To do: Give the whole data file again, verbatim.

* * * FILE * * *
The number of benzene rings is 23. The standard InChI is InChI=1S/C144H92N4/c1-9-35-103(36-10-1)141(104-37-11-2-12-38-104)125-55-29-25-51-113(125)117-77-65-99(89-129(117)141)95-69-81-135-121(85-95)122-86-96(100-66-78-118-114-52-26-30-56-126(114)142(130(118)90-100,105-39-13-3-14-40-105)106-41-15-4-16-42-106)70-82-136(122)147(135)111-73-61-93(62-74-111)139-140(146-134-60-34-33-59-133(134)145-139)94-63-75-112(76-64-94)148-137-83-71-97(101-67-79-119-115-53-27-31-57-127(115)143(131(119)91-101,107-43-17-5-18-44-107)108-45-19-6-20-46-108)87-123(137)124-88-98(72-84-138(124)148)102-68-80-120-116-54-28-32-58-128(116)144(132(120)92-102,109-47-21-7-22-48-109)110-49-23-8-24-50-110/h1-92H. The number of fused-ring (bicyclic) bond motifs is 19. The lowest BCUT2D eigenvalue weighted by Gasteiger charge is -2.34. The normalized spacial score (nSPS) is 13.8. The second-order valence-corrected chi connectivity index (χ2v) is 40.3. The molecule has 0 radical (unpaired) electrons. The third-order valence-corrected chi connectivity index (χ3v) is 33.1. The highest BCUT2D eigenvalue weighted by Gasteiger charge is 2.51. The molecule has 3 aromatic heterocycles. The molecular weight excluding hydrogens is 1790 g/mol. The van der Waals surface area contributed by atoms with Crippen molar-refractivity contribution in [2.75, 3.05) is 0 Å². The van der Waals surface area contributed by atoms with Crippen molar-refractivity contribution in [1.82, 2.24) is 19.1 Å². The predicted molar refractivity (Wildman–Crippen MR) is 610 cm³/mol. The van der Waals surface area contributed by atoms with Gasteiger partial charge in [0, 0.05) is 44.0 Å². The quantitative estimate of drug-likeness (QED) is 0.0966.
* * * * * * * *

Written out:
The number of benzene rings is 23. The standard InChI is InChI=1S/C144H92N4/c1-9-35-103(36-10-1)141(104-37-11-2-12-38-104)125-55-29-25-51-113(125)117-77-65-99(89-129(117)141)95-69-81-135-121(85-95)122-86-96(100-66-78-118-114-52-26-30-56-126(114)142(130(118)90-100,105-39-13-3-14-40-105)106-41-15-4-16-42-106)70-82-136(122)147(135)111-73-61-93(62-74-111)139-140(146-134-60-34-33-59-133(134)145-139)94-63-75-112(76-64-94)148-137-83-71-97(101-67-79-119-115-53-27-31-57-127(115)143(131(119)91-101,107-43-17-5-18-44-107)108-45-19-6-20-46-108)87-123(137)124-88-98(72-84-138(124)148)102-68-80-120-116-54-28-32-58-128(116)144(132(120)92-102,109-47-21-7-22-48-109)110-49-23-8-24-50-110/h1-92H. The number of fused-ring (bicyclic) bond motifs is 19. The lowest BCUT2D eigenvalue weighted by Gasteiger charge is -2.34. The normalized spacial score (nSPS) is 13.8. The second-order valence-corrected chi connectivity index (χ2v) is 40.3. The molecule has 0 radical (unpaired) electrons. The third-order valence-corrected chi connectivity index (χ3v) is 33.1. The highest BCUT2D eigenvalue weighted by Gasteiger charge is 2.51. The molecule has 3 aromatic heterocycles. The molecular weight excluding hydrogens is 1790 g/mol. The van der Waals surface area contributed by atoms with Crippen molar-refractivity contribution in [2.75, 3.05) is 0 Å². The van der Waals surface area contributed by atoms with Crippen molar-refractivity contribution in [1.82, 2.24) is 19.1 Å². The predicted molar refractivity (Wildman–Crippen MR) is 610 cm³/mol. The van der Waals surface area contributed by atoms with Gasteiger partial charge in [0, 0.05) is 44.0 Å². The quantitative estimate of drug-likeness (QED) is 0.0966.